When you are satisfied that you have a nice and smooth finish on your key, you want to put some starter grooves on it, by sliding the key into the lock. Using just your fingers, you should then just wriggle the key back and forth so the lock pins scrape against the surface of your key blank. 

After a little wriggling, you can remove the key from the lock and you should find some markings giving a glimpse of where you will need to cut out your grooves.

When you are ready, you can then put your magnifiers on and line the Swiss file up with each of the markings and just create that initial groove for each mark. It is usually best to use the edge or tip of the Swiff file to pull this off well. 

Once you have the initial grooves, you will then place the key back inside the lock and apply a little more pressure to wriggle the key inside, which helps give a better indication on where you will need to cut. Every time you turn the key, the binding pins will dig a little deeper into the key. 

When you remove your key, you will spot a groove that is slightly deeper than the others on the key. When you are satisfied you have that mark, you can then use your Swiss file to start working away at that groove specifically. 

Insert the key again to establish if you have reached the proper depth for that particular pin. Keep working away at this until the lock is opened. The time this takes to get this right will vary depending on the type of lock that you are working with.

All it takes to get this right in the long-term is a little practice. Once you become accomplished with what you are doing, this should be little more than a 15-minute job.

Dismantle Your Lock

To disassemble a lock you will need some cardboard. Remove the backing of that cardboard on one side. The corrugated bit of the cardboard will give you the perfect pinning tray, which will effectively hold the pins for you. 

You will also need any small and pointy tool, like a half-diamond pick. You will use this to access a small retaining pin at the back of your lock, that helps keep the lock cylinder cap on. Regardless of what retaining pin you have at the back of the lock, you should be able to figure out how to get it out with a brief examination.

You should then depress the retaining pin, while unscrewing the cylinder cap on your lock. Remove the tail piece of the lock, the cap, and the little spring that you will find inside the lock cylinder. Also make sure to not lose track of where your retaining pin is because you will need all of those things again.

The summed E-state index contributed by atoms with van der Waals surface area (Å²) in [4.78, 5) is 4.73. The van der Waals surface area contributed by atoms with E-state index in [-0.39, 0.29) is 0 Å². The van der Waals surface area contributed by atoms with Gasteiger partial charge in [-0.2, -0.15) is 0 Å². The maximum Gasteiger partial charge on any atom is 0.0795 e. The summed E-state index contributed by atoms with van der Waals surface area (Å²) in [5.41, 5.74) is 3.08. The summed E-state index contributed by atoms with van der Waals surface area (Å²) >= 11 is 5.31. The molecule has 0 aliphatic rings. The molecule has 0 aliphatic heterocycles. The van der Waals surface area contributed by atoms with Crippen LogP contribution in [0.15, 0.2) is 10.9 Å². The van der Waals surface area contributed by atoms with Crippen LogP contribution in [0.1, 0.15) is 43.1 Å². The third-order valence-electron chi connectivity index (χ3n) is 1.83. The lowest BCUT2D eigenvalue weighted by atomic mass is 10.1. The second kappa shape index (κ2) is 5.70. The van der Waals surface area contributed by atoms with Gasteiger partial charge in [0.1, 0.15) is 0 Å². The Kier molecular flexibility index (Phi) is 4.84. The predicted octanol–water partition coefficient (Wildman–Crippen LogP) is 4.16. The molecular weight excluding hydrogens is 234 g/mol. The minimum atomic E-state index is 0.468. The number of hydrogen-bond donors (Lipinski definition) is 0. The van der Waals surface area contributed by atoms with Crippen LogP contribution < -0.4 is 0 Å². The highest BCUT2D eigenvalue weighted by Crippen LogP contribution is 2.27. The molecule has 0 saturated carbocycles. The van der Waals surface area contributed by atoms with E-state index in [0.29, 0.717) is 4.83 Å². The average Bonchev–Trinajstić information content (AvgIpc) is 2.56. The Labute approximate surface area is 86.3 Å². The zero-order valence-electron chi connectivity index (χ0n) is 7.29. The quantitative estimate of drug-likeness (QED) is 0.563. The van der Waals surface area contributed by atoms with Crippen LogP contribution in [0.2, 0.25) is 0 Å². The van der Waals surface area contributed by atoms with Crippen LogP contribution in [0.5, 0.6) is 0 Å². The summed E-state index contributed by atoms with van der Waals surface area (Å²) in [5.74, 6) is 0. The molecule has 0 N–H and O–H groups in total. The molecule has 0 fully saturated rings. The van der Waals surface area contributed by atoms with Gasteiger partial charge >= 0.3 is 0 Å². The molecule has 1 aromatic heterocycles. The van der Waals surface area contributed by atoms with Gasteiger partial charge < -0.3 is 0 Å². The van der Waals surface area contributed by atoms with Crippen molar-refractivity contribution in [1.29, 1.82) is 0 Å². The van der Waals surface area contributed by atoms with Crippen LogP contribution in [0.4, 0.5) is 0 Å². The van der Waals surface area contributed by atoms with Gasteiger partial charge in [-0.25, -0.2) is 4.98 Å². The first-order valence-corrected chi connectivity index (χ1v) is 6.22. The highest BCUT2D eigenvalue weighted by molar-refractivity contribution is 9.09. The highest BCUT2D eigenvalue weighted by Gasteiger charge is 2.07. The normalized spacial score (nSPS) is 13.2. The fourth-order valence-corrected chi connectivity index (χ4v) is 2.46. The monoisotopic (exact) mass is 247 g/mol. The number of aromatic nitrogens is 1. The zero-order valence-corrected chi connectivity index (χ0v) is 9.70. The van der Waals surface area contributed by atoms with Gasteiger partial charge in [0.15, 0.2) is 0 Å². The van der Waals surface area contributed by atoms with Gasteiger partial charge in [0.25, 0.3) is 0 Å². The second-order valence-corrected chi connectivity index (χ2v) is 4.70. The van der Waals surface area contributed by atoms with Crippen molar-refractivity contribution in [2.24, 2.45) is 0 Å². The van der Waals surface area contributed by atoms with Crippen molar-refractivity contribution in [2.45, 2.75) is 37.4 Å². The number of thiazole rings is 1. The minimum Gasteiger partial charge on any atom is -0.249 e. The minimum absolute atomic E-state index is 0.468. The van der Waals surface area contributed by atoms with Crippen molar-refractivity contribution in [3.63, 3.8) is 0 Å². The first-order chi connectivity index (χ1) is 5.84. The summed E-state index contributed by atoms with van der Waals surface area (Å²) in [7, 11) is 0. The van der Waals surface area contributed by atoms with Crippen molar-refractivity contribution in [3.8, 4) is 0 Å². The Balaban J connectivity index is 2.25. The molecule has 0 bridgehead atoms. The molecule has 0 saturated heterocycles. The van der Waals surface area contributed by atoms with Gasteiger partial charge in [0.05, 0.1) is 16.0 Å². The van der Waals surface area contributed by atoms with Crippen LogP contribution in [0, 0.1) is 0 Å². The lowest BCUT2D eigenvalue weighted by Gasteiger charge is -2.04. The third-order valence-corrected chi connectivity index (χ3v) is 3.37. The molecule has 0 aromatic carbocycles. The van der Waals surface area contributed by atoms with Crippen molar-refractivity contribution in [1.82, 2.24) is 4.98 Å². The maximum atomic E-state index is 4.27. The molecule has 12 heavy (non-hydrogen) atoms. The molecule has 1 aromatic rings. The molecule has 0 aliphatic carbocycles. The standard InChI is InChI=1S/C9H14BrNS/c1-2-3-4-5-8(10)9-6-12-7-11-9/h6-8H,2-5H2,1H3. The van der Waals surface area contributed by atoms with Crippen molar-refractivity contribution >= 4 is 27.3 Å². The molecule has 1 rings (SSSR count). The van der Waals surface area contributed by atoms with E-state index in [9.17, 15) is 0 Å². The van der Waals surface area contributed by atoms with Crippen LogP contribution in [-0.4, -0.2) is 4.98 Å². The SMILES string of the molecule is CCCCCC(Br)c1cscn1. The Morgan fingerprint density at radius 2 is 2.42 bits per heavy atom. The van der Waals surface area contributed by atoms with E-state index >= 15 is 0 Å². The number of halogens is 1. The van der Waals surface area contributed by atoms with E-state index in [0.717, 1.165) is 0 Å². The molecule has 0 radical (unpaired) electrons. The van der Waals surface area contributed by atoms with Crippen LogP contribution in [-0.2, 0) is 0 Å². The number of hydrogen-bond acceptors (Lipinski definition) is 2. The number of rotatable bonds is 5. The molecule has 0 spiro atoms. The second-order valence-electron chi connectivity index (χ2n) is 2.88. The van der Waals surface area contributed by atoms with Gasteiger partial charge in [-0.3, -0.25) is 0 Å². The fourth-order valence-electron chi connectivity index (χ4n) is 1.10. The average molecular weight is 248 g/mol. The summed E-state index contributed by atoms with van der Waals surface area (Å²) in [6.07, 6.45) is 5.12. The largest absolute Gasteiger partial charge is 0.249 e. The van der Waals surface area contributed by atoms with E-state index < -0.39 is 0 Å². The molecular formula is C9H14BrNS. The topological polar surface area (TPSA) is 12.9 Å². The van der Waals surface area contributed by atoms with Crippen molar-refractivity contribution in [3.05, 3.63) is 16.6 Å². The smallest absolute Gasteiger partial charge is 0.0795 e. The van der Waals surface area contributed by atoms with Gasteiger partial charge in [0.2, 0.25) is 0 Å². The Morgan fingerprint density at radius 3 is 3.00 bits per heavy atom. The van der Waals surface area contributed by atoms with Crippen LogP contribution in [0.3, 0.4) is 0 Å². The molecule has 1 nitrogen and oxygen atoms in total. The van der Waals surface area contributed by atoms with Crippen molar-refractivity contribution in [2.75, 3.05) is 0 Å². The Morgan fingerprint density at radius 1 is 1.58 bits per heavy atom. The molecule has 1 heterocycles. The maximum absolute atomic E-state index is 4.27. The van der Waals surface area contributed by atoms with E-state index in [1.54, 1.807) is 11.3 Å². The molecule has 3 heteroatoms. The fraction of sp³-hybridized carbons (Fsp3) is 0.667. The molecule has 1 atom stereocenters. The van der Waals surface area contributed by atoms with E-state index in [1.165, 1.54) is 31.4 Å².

When you are ready, you should then put your key into the lock, and turn the housing of the lock about 90 degrees. Make sure all the pins are up when you place a plug follower through the housing of the lock. At this point, you should carefully remove the key from the lock, 

If you can, you will then need to look for a security tag, usually found on a DVD, or clothing. Inside that tag, you will find two perfect little pieces of metal. The key detail here is that those pieces of metal are thin enough to slide into the entire lock cylinder.

When you push down on the piece of metal, you should try and lift on the pin that it is touching. This should give you a chance to slide the metal right down and get held into place. This will help you remove the plug from your lock.

With the plug removed from your lock, you want to carefully lay out each pin in the right order on the cardboard cutting that you made earlier. Make sure that you get the order right for this too. 

When you are ready, you should then take the plug follower out the housing of the lock. You will slowly remove a spring for each of the accompanying pins that you just removed, and then line them up on your cardboard tray or cutting. This can be done with a set of tweezers. Once you are done with the springs in this extraction process, you can then start assembling the driver pins in corresponding order.

That just makes it easier to reassemble the lock when you are done. Using the measurements and combinations of all the parts that were disassembled from the lock body, an expert locksmith can then be able to make a working key out of the lock. 

If you are planning some form of DIY, this method will undoubtedly be the most complicated and difficult to pull off. You will be better off leaving this delicate process in the hands of a trained professional locksmith near you. This is a technique usually used by forensic locksmiths during and for specific investigations.